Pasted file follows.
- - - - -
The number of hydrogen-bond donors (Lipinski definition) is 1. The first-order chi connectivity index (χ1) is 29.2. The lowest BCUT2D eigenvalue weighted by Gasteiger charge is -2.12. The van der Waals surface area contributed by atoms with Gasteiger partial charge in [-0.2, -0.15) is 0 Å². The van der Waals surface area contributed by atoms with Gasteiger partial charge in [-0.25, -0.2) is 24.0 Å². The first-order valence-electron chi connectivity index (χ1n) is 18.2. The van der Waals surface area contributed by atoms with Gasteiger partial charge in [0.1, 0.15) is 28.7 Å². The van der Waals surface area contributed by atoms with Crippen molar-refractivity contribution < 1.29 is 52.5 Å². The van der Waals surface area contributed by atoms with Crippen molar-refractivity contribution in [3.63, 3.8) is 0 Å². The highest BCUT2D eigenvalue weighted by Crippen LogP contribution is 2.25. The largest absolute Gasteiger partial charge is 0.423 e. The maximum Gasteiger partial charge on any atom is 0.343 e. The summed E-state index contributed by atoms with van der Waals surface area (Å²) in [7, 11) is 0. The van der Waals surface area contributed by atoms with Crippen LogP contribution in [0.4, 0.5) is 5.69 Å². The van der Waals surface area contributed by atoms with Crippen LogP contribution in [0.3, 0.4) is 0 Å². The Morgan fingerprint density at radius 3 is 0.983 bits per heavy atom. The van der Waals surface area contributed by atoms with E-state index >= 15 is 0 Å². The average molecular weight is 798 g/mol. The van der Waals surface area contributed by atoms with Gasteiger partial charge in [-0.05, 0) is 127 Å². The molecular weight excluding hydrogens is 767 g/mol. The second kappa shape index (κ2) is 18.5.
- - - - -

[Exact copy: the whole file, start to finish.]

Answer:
The number of hydrogen-bond donors (Lipinski definition) is 1. The first-order chi connectivity index (χ1) is 29.2. The lowest BCUT2D eigenvalue weighted by Gasteiger charge is -2.12. The van der Waals surface area contributed by atoms with Gasteiger partial charge in [-0.2, -0.15) is 0 Å². The van der Waals surface area contributed by atoms with Gasteiger partial charge in [-0.25, -0.2) is 24.0 Å². The first-order valence-electron chi connectivity index (χ1n) is 18.2. The van der Waals surface area contributed by atoms with Gasteiger partial charge in [0.1, 0.15) is 28.7 Å². The van der Waals surface area contributed by atoms with Crippen molar-refractivity contribution < 1.29 is 52.5 Å². The van der Waals surface area contributed by atoms with Crippen molar-refractivity contribution in [3.63, 3.8) is 0 Å². The highest BCUT2D eigenvalue weighted by Crippen LogP contribution is 2.25. The largest absolute Gasteiger partial charge is 0.423 e. The maximum Gasteiger partial charge on any atom is 0.343 e. The summed E-state index contributed by atoms with van der Waals surface area (Å²) in [7, 11) is 0. The van der Waals surface area contributed by atoms with Crippen LogP contribution in [0.4, 0.5) is 5.69 Å². The van der Waals surface area contributed by atoms with Crippen LogP contribution in [0.3, 0.4) is 0 Å². The Morgan fingerprint density at radius 3 is 0.983 bits per heavy atom. The van der Waals surface area contributed by atoms with E-state index >= 15 is 0 Å². The average molecular weight is 798 g/mol. The van der Waals surface area contributed by atoms with Gasteiger partial charge in [-0.05, 0) is 127 Å². The molecular weight excluding hydrogens is 767 g/mol. The second kappa shape index (κ2) is 18.5.